For Newton, it’s about the ‘promised land’ not the Money

If money really makes the man, Cam Newton is certainly set for life.

But as far as his chosen profession goes, championships make the quarterback so the Carolina Panthers’ now, nine-figure signal caller has a ways to go before he makes his bones in the NFL.

Newton signed a five-year contract extension with the Panthers on Tuesday with multiple reports tabbing the pact at $103.8 million total with $60 million of that guaranteed.

Newton is expected to earn $31 million in 2015 — a $22.5 million signing bonus, a $7.5 million roster bonus (due by Friday), along with an actual salary of a paltry $1 million. So, by the end of this week the Auburn product will have the ability to deposit $30 mil in his back account and if he actually sees the end of this deal, he will secure the GDP of a third-world country.

The deal is very similar to that of Atlanta Falcons quarterback Matt Ryan, who inked a five-year, $103.75 million contract in 2013 and is the largest in Panthers history. surpassing a six-year, $76 million deal defensive end Charles Johnson signed back in ’11.

To most fans, all of those numbers can be mind-numbing and might as well be monopoly money, especially for a signal caller who is a game under .500 as an NFL starter.

But understand big money is about timing in sports and it was Newton’s time to cash in.

Dec21,2014: Carolina Panthers quarterback Cam Newton (1) starts to celebrate the win with under a minute remaining during the second half between the Cleveland Browns and the Carolina Panthers at Bank of America Stadium in Charlotte, NC. Carolina wins 17-14 over the Browns and take possession of first place in the NFC South.

“I’ve said all along, Cam is our franchise quarterback and we are absolutely thrilled that we got the extension done,” Panthers GM Dave Gettleman said. “It allows us to do the long-term planning that we need to do to make sure that
he’s surrounded with players and that we can continue to build this team.”

Gettleman was especially impressed with Newton’s toughness last season when he played through a series of injuries and quickly returned from a scary car accident in December to lead Carolina to a second straight NFC South crown.

“If you think of all the things he went through, this team went through last year, it just cemented the way I felt,” Gettleman said. “He’s gifted. He’s a worker and it’s important to him. That’s why we did this deal. We’ll believe he’ll take us to the promised land.”

Newton’s “monster” deal is the largest payout over the first three years of any contract in NFL history but that record that will last only until Russell Wilson or Andrew Luck put pen to paper for their next contracts.

Deserved or not, this is the going rate for elite-level QBs and before you start comparing the former 2011 No. 1 overall pick to Aaron Rodgers, Tom Brady or Peyton Manning, understand it’s difficult to find a top-tier player at the game’s most important position. Furthermore, if Newton ever made it to the open market, teams would be lining up for his services.

“This extension shows the commitment we wanted to make to Cam as our franchise quarterback,” Carolina head coach Ron Rivera said. “For me personally, he was the first draft pick we ever made and the first pick in 2011 so it continues to solidify that relationship we have with each other.”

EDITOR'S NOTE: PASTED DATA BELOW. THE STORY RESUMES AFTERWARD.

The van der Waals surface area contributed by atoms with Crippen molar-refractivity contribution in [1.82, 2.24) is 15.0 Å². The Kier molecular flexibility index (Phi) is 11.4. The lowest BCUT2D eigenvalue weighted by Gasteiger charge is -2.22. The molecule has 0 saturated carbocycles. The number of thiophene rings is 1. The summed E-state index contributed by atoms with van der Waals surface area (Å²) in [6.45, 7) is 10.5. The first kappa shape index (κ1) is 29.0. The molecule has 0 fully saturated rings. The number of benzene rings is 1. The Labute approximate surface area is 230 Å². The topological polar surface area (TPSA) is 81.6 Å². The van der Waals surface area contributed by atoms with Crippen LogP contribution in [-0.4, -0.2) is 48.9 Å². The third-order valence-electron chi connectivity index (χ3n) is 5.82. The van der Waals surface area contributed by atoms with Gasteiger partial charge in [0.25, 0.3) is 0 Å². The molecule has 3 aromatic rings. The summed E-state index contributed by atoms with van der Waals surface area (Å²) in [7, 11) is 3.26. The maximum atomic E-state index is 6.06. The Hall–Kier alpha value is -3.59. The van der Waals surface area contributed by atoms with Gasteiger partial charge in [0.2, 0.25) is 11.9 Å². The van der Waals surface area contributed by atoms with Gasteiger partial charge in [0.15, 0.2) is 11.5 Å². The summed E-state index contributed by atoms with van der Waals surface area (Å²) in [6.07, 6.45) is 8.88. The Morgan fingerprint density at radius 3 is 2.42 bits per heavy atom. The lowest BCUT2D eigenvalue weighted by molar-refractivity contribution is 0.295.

Physically Newton is the dual-threat that is the prototype in a ’15 NFL offense, a player with significant arm talent who can extend plays and move the chains with his legs if need be. Meanwhile, at 6-foot-5 and nearly 250 pounds, Newton has linebacker size and can take punishment other QBs simply cannot.

In fact since entering the NFL Newton has been hit 578 times due to both a porous offensive line as well as his  propensity for pulling the football down and taking off. And that’s a stunning 270 more hits than the next closest QB, according to ESPN STATS.

“Nothing about this contract changes my approach to the game,” Newton claimed. “It’s still going to be the person who’s willing to win at all costs, but I have to understand what I mean to this team. We always have talks about
playing smart and being smart when I’m on the field. And I feel like I’ve done a great job to this point and will be more mindful of the hits that I take when running, and make this process go smoothly.”

Rivera seconded that.

“He’s going to play the way he does, and that’s what you expect,” the coach stated. “In the back of your mind, it’s not about the money. Somebody asked me, ‘do you think the money will change him?’ I said ‘no, he already had money. He had the rookie contract and all the endorsements. It ain’t gonna change him.'”

Oct. 19, 2014 - Green Bay, WI, USA - Carolina Panthers quarterback Cam Newton (1) stands in the pocket looking to pass to a receiver as the Green Bay Packers defense rushes during the second quarter on Sunday, Oct. 19, 2014, at Lambeau Field in Green Bay, Wis

The questions surrounding Newton, though, are never tied to his physical skills or even the punishment he takes. It’s always been about the intangibles, specifically his leadership abilities.

Too often when things have gone off the rails for Carolina, its leader has been filmed on the sidelines, sullen as can be with his trademarked Gatorade towel draped over his head.

And that “Debbie Downer” routine has to change if Newton’s production is ever going to match the contract he just signed.

“We expect him to continue to be that guy on the football field that guys rally behind,” Rivera said. “And I’m like Dave (Gettleman), I’m very confident in his ability and confident that he’s going to take us to the promised land.”

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